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Celebrating UNVIE Women: Mugeh Afshar-Tous
April 1, 2021

We continue our series to celebrate the accomplished and visionary women working at UNVIE with Nuclear Safety Attaché Mugeh Afshar-Tous. Mugeh answers questions about her work, what inspired her to take up this career path, and why it’s important to promote gender equality in government and in STEAM.

Describe your job / what you do?

As the Nuclear Safety Attaché, I provide programmatic and policy oversight of IAEA activities with Member States related to nuclear, radioactive sources, waste, transport and emergency preparedness to strengthen global nuclear safety. I ensure that the Ambassador (CDA for now), DCM and other senior management at UNVIE are kept informed on pertinent nuclear safety matters. When applicable, I work closely with the other staff and Attachés at UNVIE’s IAEA Affairs section in complementary areas – energy, security, and safeguards, in support of the safe civilian use of nuclear technology in countries that are IAEA Member States. Also, I am dual hatted as I keep my parent organization, USNRC, apprised of safety issues at the IAEA.

How did you decide on this career path?

Working in international programs provided better career opportunities and prospects for me at a federal agency where most staff are engineers and scientists. I have a strong project management/business re-engineering background and have successfully applied these skills to improve processes. This expertise has allowed me to work on transformation projects, while managing changes systematically and making my sections noticeably more effective and efficient. I also enjoy working in cross-cultural environments and assisting countries in establishing their regulatory infrastructure to support electricity grids that contribute to developing countries’ economic growth.

What is it like being a woman working in a STEAM field?

I have extensive work experience at the US Navy and then at USNRC, both male-dominated workplaces. There have been challenges along the way, working in different STEAM fields, when contributions of women are not always acknowledged equally with those of male colleagues and there is always some form of bias, albeit unconscious. As a woman, and sometimes as the only woman on the team, I had to work harder, longer hours, and to try to advocate for myself much more than my male colleagues.

Why is it important that women work in STEAM fields?

Women are generally underrepresented in STEAM fields. Gender diversity broadens viewpoints and brings alternate perspectives to the table, allowing greater potential for new ideas/approaches. Seeing more women as role models in STEAM fields will inspire future female generations to focus on careers in STEAM fields. Since many women who enter STEAM fields tend to leave due the challenges they face, they need good mentors in their respective workplaces to help them grow, become aware of opportunities, and develop to be effective leaders. During my career, I have always acted as a mentor to junior professionals, either formally, or informally, to help other women, and I do get a sense of satisfaction observing their achievements.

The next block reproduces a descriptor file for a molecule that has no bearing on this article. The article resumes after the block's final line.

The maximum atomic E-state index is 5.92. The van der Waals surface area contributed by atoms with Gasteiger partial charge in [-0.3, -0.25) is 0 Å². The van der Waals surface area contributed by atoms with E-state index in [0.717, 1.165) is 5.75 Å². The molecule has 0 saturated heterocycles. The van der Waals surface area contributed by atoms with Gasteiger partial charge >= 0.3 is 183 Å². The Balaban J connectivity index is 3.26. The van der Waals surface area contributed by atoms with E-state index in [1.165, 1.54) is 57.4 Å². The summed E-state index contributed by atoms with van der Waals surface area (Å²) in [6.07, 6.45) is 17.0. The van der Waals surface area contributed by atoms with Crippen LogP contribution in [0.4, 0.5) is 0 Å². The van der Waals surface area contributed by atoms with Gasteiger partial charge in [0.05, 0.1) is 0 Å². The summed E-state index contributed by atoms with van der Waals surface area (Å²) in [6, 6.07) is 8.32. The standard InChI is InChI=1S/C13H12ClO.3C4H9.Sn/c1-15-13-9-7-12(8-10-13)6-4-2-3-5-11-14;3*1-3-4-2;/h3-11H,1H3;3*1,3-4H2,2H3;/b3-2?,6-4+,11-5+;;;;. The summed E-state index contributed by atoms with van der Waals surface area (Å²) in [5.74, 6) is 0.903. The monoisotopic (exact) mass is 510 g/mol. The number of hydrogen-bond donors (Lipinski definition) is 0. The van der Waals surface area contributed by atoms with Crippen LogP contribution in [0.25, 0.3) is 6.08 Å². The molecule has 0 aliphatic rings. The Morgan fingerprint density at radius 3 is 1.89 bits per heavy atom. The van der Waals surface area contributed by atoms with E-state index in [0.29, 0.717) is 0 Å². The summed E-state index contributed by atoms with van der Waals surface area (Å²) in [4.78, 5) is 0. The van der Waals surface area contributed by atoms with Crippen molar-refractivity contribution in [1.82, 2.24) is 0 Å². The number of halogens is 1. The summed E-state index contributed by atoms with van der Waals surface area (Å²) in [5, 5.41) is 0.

How does the work you do help UN member states and improve the lives of people around the world?

The United States has considerable operations and personnel expertise in management of nuclear power plants, radiological and fuel cycle facilities. I help coordinate US participation in various IAEA activities with member states in support of safety goals in the many uses of radiation (for example for treatment of cancer) as well as safe use of nuclear power in generating electricity to remote areas that will help developing countries with their goals (for example, expanding manufacturing). The regulatory aspect of nuclear safety protects people and the environment.

What is the United States doing to promote gender equality in government and in STEAM?

The U.S. federal government has made improving STEAM education a priority. There are policies and budget focused on maximizing investment to increase access and engagement as well as public-private collaboration. One positive aspect of working for US federal agencies is that the pay system for men and women is the same, so as more women are hired into STEAM fields at federal agencies, their pay will be the same as their male colleagues who are at the same organizational level.

How does your work further U.S. interests?

My work supports peaceful nuclear cooperation, nuclear safety, United States’ nuclear nonproliferation goals and U.S. obligations on conventions and treaties such as the Convention on Nuclear Safety. As the Nuclear Safety Attaché at UNVIE, I have the unique opportunity to further relationships with both diplomatic and regulatory colleagues from other UN Member States. These relationships help promote the high standards of safety, security, and nonproliferation that the United States believes are essential for any country using civilian nuclear technology to advance their economic, energy, health, and industrial objectives. This, in turn, can help countries meet clean energy and climate goals while ensuring that no material or technology falls into the wrong hands.